USA-S sanctioned long course swim meet held the year of the Olympic
Games to decide what swimmers will represent the USA on our Olympic
Team. Qualification times are faster than Senior
A brand of automatic timing system.
Official Time. The swimmers event time recorded to one hundredth of
a second (.01).
Olympic Training Center in Colorado Springs, Colorado.
Competition which any qualified club, organization, or individual
Large 3/4 length fur lined coats worn by swimmers. Usually are in
team colors with logo or team name.
The electronic clocks or large clocks with highly visible numbers
and second hands, positioned at the ends or sides of a swimming
pool so the swimmers can read their times during warmups or swim
plastic devices worn on the swimmers hands during swim
The facility in which swimming competition is
In The procedure required before a swimmer
swims an event in a deck seeded or pre seeded meet. The swimmer
must mark their name on a list posted by the meet host.
The scheduled workouts swimmers attend with their swim
Session of a Prelims/Finals meet in which the qualification heats
Type of meet with two sessions. The preliminary heats are usually
held in the morning session. The fastest six or eight
(Championship Heat) swimmers, and the next fastest six
or eight swimmers (Consolation Heat) return in the evening to
compete in the Finals. A swimmer who has qualified in the
Consolation Finals may not place in the Championship Finals even if
their finals time would place them so. The converse also
A meet conducted without a bull pen in which a swimmer knows what
lane and heat they are in by looking at the heat sheet or
posted meet program.
official meet result, OVC, or other accepted form. Swimmers/Coaches
must supply proof of time with some meet entries, and other meets
it is not required unless a swimmer misses a cut of time at the
An entry sheet showing all swimmers entered into each individual
event. Sometimes referred to as a "Heat Sheet" or meet program.
However, a “heat sheet” would show not only every
swimmer in an event, but also what heat and lane they are swimming
A flotation device used for pulling by swimmers in
Times Published times necessary to
enter certain meets, or the times necessary to achieve a specific
category of swimmer. See "A", "AA" (etc.) times.
A room pool side for the swimmers to relax before they compete in
A rope across the width of the racing pool for the purpose of
stopping swimmers who were not aware of a false start. The rope is
about 1/2 way on yard pools and about 50 feet from the starting end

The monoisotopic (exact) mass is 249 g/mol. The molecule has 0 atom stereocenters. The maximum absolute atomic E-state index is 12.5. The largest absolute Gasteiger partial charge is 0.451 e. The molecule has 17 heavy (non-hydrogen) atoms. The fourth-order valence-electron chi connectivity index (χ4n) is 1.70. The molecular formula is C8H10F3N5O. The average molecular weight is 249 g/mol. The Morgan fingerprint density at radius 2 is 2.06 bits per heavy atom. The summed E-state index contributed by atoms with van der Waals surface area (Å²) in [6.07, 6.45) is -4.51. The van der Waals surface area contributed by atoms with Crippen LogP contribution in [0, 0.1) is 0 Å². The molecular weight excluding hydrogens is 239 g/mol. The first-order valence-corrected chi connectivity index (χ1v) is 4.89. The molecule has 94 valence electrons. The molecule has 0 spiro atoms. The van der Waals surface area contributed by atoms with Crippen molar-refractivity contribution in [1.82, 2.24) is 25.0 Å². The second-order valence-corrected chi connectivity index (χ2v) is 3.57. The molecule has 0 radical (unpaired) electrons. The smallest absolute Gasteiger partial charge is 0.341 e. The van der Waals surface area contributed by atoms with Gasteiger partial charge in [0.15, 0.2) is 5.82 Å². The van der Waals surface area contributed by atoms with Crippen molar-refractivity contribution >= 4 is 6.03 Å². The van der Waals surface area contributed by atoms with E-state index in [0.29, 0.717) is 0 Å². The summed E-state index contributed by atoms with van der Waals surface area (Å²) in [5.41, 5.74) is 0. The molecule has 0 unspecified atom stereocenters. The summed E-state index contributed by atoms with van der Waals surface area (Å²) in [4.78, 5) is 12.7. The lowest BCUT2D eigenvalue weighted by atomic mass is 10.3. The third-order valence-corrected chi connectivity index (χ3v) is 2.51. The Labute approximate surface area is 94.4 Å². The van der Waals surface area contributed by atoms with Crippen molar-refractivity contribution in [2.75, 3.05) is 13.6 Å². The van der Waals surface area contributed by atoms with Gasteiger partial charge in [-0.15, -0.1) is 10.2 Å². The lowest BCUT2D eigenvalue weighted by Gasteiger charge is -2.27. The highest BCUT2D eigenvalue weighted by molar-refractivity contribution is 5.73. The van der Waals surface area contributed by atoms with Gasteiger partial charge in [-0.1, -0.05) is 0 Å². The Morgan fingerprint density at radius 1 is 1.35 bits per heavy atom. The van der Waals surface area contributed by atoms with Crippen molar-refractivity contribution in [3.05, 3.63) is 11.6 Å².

on meter pools.
The head official at a swim meet in charge of all of the "Wet Side"
administration and decisions.
Enrolled and paid as a member of USA-S and the LSC.
A swimming event in which four swimmers participate as a team.
Each swimmer completes an equal distance of the race. There
are two types of relays: 1.) Medley relay - One swimmer swims
Backstroke, one swimmer swims Breaststroke, one swimmer swims
Butterfly, one swimmer swims Freestyle, in that order. Medley
relays are conducted over 200 yd/mtr and 400 yd/mtr distances. 2.)
Freestyle relay - Each swimmer swims freestyle. Free relays are
conducted over 200 yd/mtr, 400 yd/mtr, and 800 yd/mtr
A designated area (such as a gymnasium) that is set aside for
swimmers to rest during a meet.
The responsible and careful actions of those participating in a
swim meet. USA-S and each LSC now have a "Safety Coordinator" and
each meet must have "Marshalls" in charge of safety.
A permit issued by an LSC to a USA-S group member to conduct an
event or meet.
The amount paid by a USA-S group member to an LSC for issuing a
Meet A meet that is approved by
the LSC in which it is held. Meet must be conducted
according to USA Swimming rules. All participants, including
coaches, athletes and officials, must be USA Swimming
USA-S or LSC list of meets with dates, meet host, meet location,
type of meet, and contacts address and phone.
To withdraw from an event after having declared an intention to
participate. Some meets have scratch deadlines and specific scratch
rules, and if not followed, swimmer can be disqualified from
Nickname for Speedo Championship Series (see below).
Assign the swimmers heats and lanes according to their submitted or
Deck Seeding - swimmers are called to report to the Clerk of the
Course. After scratches are determined, the event is seeded. Pre
Seeding - swimmers are arranged in heats according to submitted
times, usually a day prior to the meet.
A meet that is for senior level swimmers and is not divided into
age groups. Qualification times are usually necessary and will vary
depending on the level of the meet.
Senior Nationals A
USA-S National Championship meet for swimmers of any age as long as
the qualification times are met.
Portion of meet distinctly separated from other portions by locale,
time, type of competition, or age group.
The process of removing all arm, leg, and exposed torso hair, to
decrease the "drag" or resistance of the body moving through the
water. Used only by Seniors at very important (Championship)
A 25-yard or 25-meter pool.
Open "senior level" meets held in the spring and summer. Each
Zone may hold up to four meets. Meets are commonly called
"Sectionals." Qualifying times, sites, dates and meet rules
are determined locally.
The USA Swimming magazine that is mailed bi-monthly. A benefit of
being a member of USA Swimming.
A portion of an event that is shorter than the total distance
and is timed. (i.e.) A swimmer's first 50 time is taken as the